A frantic Wendy enters, finding Jack seemingly alone at the bar; she pleads with him to investigate Danny's claim that "a crazy woman" attacked him in the bathtub of Room 237. Jack, who acts a bit tipsy, grudgingly agrees to go have a look.
As Jack approaches the door to Room 237, Danny appears to be having a seizure in his own room. Dick, back at his home in Florida, stares wide-eyed as he picks up on a signal Danny is sending.
Jack cautiously enters Room 237. The bedroom is empty and he proceeds to the bathroom. He watches lustfully as a young, beautiful, naked woman (Lia Beldam) pulls back the shower curtain and steps slowly out of the bathtub. The two approach each other and embrace in a passionate kiss. Jack catches a glimpse of their reflection in the mirror and sees the woman is actually a rotting corpse. He recoils in horror-- the young lady standing before him has transformed into an elderly woman (Billie Gibson); a walking corpse with rotten, sagging skin. She cackles madly while reaching for him with outstretched arms. Stunned, Jack staggers out of the room, locking the door after him.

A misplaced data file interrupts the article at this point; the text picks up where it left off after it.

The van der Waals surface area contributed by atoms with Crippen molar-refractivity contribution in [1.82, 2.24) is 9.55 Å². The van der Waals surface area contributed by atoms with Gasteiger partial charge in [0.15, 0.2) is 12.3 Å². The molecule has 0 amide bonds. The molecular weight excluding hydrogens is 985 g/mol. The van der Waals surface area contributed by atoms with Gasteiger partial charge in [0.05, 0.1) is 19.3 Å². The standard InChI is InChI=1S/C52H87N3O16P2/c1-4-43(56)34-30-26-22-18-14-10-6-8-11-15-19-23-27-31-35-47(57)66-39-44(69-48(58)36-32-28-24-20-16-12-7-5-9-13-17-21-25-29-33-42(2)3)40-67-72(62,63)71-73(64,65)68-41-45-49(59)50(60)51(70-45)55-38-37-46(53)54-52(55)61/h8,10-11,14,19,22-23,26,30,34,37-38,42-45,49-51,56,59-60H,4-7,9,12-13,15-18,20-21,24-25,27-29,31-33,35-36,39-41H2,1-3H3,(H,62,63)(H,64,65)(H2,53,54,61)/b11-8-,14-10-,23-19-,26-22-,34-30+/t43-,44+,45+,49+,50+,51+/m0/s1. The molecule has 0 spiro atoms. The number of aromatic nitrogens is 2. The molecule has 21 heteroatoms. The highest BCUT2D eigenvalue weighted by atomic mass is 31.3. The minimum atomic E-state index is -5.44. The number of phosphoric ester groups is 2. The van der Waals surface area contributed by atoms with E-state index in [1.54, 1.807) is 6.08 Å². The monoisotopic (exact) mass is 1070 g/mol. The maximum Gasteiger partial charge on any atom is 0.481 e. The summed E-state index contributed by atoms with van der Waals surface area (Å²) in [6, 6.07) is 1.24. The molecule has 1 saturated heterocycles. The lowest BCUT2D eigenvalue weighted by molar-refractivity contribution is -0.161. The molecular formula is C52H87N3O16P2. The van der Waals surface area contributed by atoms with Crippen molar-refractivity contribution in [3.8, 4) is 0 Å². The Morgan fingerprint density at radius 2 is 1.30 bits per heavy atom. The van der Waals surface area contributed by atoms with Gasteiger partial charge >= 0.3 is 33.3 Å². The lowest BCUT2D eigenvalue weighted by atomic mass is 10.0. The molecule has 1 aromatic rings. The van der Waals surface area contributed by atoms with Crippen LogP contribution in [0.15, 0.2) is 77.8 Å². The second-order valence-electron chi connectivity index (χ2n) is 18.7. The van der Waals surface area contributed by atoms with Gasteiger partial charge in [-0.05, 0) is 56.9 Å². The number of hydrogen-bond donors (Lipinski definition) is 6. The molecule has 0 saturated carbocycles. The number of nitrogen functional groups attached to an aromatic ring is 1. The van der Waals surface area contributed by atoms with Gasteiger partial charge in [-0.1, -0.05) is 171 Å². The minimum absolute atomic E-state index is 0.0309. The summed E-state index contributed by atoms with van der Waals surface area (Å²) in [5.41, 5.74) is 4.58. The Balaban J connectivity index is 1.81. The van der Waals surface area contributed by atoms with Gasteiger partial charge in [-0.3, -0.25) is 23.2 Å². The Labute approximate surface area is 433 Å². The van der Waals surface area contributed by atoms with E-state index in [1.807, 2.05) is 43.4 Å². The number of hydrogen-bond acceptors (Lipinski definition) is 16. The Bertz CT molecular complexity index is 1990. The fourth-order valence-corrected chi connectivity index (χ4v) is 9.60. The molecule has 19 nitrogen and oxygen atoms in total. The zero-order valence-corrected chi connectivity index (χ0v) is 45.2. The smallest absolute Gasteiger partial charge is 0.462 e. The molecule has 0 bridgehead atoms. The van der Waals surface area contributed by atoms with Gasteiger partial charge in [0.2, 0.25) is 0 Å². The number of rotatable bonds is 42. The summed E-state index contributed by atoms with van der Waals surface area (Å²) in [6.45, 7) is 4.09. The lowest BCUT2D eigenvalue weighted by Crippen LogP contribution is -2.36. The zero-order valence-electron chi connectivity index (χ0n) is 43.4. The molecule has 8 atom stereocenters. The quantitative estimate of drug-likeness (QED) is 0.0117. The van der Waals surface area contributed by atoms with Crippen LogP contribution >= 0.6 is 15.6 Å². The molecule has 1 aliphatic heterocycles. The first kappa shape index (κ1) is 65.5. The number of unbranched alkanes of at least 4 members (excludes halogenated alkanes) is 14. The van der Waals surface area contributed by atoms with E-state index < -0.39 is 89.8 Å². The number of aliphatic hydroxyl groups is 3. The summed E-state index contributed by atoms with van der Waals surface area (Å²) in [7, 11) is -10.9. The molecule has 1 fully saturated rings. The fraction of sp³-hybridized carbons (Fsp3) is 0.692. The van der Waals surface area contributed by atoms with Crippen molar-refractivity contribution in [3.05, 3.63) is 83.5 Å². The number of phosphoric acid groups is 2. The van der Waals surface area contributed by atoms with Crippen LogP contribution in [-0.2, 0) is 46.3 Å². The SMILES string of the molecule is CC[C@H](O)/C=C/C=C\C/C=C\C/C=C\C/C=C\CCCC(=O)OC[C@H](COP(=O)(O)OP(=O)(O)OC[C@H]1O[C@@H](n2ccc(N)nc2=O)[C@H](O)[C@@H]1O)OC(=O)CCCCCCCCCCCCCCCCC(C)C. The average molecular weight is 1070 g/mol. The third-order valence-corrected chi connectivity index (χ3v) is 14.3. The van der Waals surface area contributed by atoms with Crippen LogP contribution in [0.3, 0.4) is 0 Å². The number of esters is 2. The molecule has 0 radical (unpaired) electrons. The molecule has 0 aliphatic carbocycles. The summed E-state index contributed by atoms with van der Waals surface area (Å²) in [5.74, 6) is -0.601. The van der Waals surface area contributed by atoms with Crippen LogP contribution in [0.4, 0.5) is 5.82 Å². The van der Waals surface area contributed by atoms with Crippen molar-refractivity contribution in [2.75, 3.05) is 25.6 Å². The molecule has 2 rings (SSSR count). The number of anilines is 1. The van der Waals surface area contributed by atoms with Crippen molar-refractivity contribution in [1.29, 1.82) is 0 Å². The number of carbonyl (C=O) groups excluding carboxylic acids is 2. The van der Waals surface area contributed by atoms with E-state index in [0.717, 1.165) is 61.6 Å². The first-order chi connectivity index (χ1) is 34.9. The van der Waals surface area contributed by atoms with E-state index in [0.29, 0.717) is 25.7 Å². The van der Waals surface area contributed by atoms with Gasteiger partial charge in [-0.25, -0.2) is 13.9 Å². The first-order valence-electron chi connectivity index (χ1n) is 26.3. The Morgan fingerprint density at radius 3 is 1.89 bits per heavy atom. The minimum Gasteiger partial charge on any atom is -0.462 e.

When he reports back to Wendy, Jack denies anything amiss in Room 237. Wendy suggests they take Danny to a doctor. Jack becomes irate, lecturing Wendy on her thoughtlessness and blaming her for everything that's gone wrong in his life. Insisting that they can't leave the hotel because of his obligation to his employers, he storms out, returning to the Gold Room, which is now the scene of an extravagant party with guests dressed in 1920's fashion. Lloyd serves him a drink and Jack strolls through the crowd. He doesn't get far when a butler carrying a tray runs into him, spilling advocaat on his jacket. The butler convinces Jack to come into the bathroom to clean up.
The butler introduces himself as Delbert Grady (Philip Stone). Jack remembers the story Mr. Ullman told him about a former caretaker named Grady murdering his family and confronts Grady with the information. Grady denies that anything of the sort took place and furthermore insists that Jack has "always been the caretaker." Jack is confused, but seems to accept Grady's story. Grady goes on to tell Jack that Danny has "a great talent" and is using it to bring an "outside party" into the situation, referring to Dick Halloran with a racial slur. Grady advises Jack on how to "correct" Danny, and how to deal with Wendy if she interferes.